By Leandra Rhodes June 19, 2019
In May 2018, a friend and I rented a psychedelic camper van to drive around Colorado, Utah, Arizona, California, and Nevada. The plan was to hit as many National Parks as we could, hiking and biking our way across southwestern USA. The bikes (AKA our babies) slept safely inside the van while we camped out in a tent attached to the roof. At least 90% of the trip was spent in the desert, and we had a nightly ritual of cleaning sand out of our sleeping bags.
I’ve been fortunate enough to take many road trips through the USA, and the landscape never ceases to amaze me. The National Parks are some of the most splendid sights on the continent, and the park staff are incredibly knowledgeable about the areas. The scenery is stunning, and I highly recommend that everyone attempt to see as many National Parks in their lives as possible.
Top right: The Narrows in Zion National Park
Top left: Horseshoe Bend (top) and Lake Powell (bottom),
both outside of Page, AZ
Bottom: Yosemite National Park
Southwestern USA is quite arid, with many areas where access to water is scarce. In Joshua Tree National Park, for example, you’ll find no water of any kind. You have to bring in all of your own drinking water, and no showers or flush toilets exist within the park boundaries.
Joshua Tree National Park
In the Grand Canyon, another arid region, taps are common and easy to find; however, signs are posted everywhere asking visitors to be conscious of their water use. The animals in the park are one reason for this: there are a lot and they generally don’t mind being very close to humans. What animal would when we are so good at providing them with opportunities for food?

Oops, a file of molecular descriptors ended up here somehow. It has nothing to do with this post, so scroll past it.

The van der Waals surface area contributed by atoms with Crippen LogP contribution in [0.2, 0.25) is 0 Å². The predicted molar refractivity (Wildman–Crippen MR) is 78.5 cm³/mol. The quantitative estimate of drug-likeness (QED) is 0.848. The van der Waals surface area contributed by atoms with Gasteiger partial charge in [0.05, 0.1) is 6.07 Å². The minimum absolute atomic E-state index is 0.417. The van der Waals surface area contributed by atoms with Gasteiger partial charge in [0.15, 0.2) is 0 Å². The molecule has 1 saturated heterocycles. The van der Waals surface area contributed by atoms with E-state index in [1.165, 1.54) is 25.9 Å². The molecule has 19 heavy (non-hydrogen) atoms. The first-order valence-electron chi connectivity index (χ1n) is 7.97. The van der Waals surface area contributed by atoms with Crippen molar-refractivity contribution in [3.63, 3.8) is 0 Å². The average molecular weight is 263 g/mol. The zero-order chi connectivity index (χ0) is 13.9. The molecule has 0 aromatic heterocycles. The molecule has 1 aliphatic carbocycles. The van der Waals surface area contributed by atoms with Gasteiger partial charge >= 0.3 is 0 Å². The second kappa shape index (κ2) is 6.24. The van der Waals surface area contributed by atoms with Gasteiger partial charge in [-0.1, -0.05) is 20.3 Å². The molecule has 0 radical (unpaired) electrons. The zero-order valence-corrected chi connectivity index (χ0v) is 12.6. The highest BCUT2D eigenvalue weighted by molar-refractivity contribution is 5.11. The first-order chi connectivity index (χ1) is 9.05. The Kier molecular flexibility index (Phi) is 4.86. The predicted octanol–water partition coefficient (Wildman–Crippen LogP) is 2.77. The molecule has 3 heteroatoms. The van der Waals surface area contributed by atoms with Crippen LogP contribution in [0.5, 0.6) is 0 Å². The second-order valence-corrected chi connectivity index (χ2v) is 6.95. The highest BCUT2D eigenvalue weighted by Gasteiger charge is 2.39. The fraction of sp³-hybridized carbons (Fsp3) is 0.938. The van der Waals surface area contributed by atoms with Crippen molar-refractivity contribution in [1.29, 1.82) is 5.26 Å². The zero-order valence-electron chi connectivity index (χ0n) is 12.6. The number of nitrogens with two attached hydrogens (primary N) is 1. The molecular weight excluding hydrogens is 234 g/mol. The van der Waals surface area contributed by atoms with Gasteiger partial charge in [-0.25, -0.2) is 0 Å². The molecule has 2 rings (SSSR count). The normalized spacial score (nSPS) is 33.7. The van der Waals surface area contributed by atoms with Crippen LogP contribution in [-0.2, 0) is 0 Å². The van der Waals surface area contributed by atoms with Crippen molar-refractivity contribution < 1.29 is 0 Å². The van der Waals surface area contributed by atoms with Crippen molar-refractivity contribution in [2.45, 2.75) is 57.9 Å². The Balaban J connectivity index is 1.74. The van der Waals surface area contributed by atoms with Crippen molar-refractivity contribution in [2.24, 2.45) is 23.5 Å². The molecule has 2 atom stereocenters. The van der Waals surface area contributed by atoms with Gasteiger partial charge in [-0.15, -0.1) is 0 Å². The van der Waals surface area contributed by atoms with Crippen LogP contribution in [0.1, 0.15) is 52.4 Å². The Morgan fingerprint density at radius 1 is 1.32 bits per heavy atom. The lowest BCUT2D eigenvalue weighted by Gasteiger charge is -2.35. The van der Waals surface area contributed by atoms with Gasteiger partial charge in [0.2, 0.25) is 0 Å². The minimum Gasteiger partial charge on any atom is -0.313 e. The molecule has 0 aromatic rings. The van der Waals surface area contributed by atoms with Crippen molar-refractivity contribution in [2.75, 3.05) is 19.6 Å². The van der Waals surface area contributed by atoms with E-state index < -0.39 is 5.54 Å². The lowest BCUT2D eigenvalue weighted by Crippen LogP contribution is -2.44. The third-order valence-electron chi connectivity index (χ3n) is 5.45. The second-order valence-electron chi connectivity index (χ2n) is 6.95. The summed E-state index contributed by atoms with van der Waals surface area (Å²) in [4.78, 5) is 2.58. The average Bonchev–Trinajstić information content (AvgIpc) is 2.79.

Regardless of countless warnings, visitors still frequently wash their dishes at the drinking water taps, spilling food scraps on the ground just feet from the designated sinks for this very purpose. On one of our days camping inside the park, I went to fill up my water bottle from the tap only to be blocked by four mule deer who were happily licking at the ground below. They showed absolutely no fear, and nothing I did would move them.
The babies in Grand Canyon National Park
This isn’t the only water-related mistake visitors make while inside the park, and while some mistakes are user error, others occur because of misinformation; misinformation such as signs posted within Grand Canyon National Park encouraging campers to reduce their water consumption by using disposable dishes and utensils…
Now, don’t get me wrong, I do understand the point. Water in the park itself is scarce, and the park authorities are trying to minimize water use in that immediate area. Disposable dishes and utensils are a quick and easy way to do this by reducing how much water is used in the park for cleaning. Makes sense. However, signs like this are misleading as they are not telling the whole story, and people reading these signs may pick up and spread bad habits.
Here’s the problem: while using disposable dishes and utensils are helping to reduce water use in specific areas, making these disposable items is far from water friendly. The fabrication process of these items uses far more water than repeated washing of reusable items does, and that’s not even including the water that is used in recycling disposable items!
Again, I get it. regardless of overall water consumption, the point is that it’s not happening in the Grand Canyon itself. But please, people! At least provide all of the necessary information so that people can make informed choices even when they leave the park, rather than allowing visitors to believe that using disposable dishes all the time is their contribution to reducing global water consumption.